Sci-Fi Fantasy Writers & Their Imaginary Worlds

You don't necessarily have to be a nerd to like magic, dragons, make-believe languages, barbarian kings, and unicorns...well, okay, so maybe we're lying. Regardless, in keeping with the second season of Game of Thrones, we at tapped into...
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You don't necessarily have to be a nerd to like magic, dragons, make-believe languages, barbarian kings, and unicorns...well, okay, so maybe we're lying. Regardless, in keeping with the second season of Game of Thrones, we at tapped into our inner nerd-dom (and believe us, we didn't have to dig that deep) and let our curious minds explore our favorite sci-fi fantasy authors and the magical worlds they've created. Of the writers we’ve chosen to feature, we discovered they have two conspicuous similarities: 1) Their works have been transformed into award-winning Hollywood blockbuster films and/or series and 2) They all use initials in their names. (We suspect this act of abbreviating is a rite of passage into a secret elitist sci-fi fantasy society...). But theories aside, whatever your constitution may be—extreme high fantasy fanaticism (i.e. you weekend LARPers) or simply having an appreciation for the endless imagination of this genre's authorship—here are five high fantasy writers who've caught our fancy:

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J.R.R. Tolkien The Hobbit, The Lord of the Rings J.R.R. Tolkien (1892-1973) is coined the “father” of modern fantasy literature and is most famous for his works The Hobbit and The Lord of the Rings, which are set in a prehistoric realm called Arda and includes the famously known “Middle-earth.” In this world, Tolkien created extensive maps, along with make-believe histories and languages, which he referred to as legendarium. Originally, Tolkien wrote The Hobbit and The Lord of the Rings as children’s tales, but the latter evolved into something darker (this is clear by the evolution of creepy Sméogol). With great support from his close friend C.S. Lewis, Tolkien continued his 10-year plus journey writing The Lord of the Rings. A devout Catholic, he’s largely credited for converting Lewis from atheism to Christianity.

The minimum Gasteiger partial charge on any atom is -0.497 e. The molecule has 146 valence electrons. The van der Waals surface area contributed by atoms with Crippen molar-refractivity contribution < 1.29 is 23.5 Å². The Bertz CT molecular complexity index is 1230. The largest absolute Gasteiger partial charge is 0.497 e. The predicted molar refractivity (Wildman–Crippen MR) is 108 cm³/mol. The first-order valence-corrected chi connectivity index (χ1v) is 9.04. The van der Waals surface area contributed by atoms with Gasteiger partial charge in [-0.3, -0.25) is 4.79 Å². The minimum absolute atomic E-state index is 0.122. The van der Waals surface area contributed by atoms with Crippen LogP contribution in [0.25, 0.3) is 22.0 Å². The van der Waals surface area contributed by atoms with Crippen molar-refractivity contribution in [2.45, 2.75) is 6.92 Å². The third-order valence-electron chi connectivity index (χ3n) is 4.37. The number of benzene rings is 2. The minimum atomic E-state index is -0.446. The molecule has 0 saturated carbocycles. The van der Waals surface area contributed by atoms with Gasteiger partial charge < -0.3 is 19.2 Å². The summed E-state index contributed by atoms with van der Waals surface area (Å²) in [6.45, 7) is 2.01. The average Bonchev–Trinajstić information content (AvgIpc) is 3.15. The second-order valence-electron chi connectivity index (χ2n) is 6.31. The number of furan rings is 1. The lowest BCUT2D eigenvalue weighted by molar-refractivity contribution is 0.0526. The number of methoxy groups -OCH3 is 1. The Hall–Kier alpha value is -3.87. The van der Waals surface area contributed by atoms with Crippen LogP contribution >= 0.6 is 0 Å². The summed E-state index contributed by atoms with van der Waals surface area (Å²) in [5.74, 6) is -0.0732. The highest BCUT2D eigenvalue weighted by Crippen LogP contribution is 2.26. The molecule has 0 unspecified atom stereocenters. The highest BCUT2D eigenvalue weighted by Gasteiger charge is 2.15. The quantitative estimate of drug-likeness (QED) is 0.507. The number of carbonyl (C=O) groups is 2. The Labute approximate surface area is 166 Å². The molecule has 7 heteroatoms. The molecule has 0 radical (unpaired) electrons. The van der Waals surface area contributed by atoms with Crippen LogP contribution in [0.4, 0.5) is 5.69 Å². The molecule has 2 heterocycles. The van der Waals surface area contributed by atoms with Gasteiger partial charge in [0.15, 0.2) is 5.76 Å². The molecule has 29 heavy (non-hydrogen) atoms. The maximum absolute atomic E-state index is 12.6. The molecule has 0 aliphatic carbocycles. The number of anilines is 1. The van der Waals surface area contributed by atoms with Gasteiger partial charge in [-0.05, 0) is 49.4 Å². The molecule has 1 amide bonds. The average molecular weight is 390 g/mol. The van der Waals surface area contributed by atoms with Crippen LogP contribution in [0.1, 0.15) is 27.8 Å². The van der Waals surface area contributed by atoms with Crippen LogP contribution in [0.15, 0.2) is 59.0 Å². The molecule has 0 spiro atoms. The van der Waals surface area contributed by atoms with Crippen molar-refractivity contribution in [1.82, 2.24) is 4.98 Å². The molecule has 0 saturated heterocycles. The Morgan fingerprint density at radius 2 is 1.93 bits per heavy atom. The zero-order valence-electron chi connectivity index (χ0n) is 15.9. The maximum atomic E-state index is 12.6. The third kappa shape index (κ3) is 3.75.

C.S. Lewis The Chronicles of Narnia Among his various works, C.S. Lewis (1898-1963) is best known for his seven-part children’s book series The Chronicles of Narnia, which has sold over 100 million copies internationally in 41 languages. The series takes place in the world of Narnia—a land where there is magic, talking animals, an ongoing battle between good and evil, (and our favorite, Turkish Delights). For almost all of the series, children play the heroes, fighting to uphold good, as commanded by the majestic lion Aslan. Considering Lewis wrote The Chronicles of Narnia after his re-acclimation to Christianity, the books have strong Christian themes, as well as influences from Irish and British fairytales and Roman and Greek mythology.

J.M. Barrie Peter Pan Inspired by the British Llewelyn Davies boys, J.M. Barrie (1860-1937) created Peter Pan, or the Boy Who Wouldn’t Grow Up—a play-turned-novel about an ageless boy who takes his friend Wendy to a fantastical place called Neverland. Co-inhabited by fairies, redskins, mermaids, and super-intelligent birds, Neverland brings denizens Peter Pan, Tinker Bell, and the Lost Boys together for an epic battle against Captain James Hook. Although Barrie had other substantial literary successes, Peter Pan dominated his oeuvre. Barrie is credited for popularizing the name Wendy at the turn of the century, and he's also known for donating all rights to his Peter Pan works to the Great Ormond Street Hospital, a children’s hospital in London, which benefits from his generous endowment to this day.

J.K. Rowling

Harry Potter From homeless single mom to billionaire children’s book author, J.K. Rowling (b. 1965) changed the literary world forever when she shared her love for wizardy and magic in her Harry Potter series, starting in 1997. The seven-part high fantasy adventure follows young wizard Harry Potter—who attends Hogwarts School of Witchcraft and Wizardy with friends Ronald Weasley and Hermione Granger—and his overarching quest to destroy the Dark Lord Voldemort. Unlike most children’s literature, Rowling’s Harry Potter books delve into darker themes like death, corruption, and prejudice, which have sparked controversy to varying degrees. Regardless, HP has become the best-selling book series of all time, with over 450 million copies sold in 67 languages. Cheers to the power of a woman's imagination. WATCH VIDEO: J.K. Rowling's Mini Bio

George R.R. Martin A Game of Thrones American author and screenwriter George R.R. Martin (b. 1948) became a household name when HBO adapted his fantasy series, A Song of Fire and Ice, into the popular cable drama, Game of Thrones, which is the title of his first book in the series. Similar to the book, the TV version of Game of Thrones introduces us to Martin’s Seven Kingdoms of Westeros. While the kingdoms fight for power, dragons are secretly birthed and an evil supernatural race lurks beyond The Wall, a border made of magic and ice in the North to protect the Seven Kingdoms. Martin was surprised the first volume wasn’t a best seller, but it gained momentum by word of mouth and helped the subsequent volumes reach the New York Times and other Best Seller children all over the world think Santa Claus is doubly skilled at giving presents and storytelling.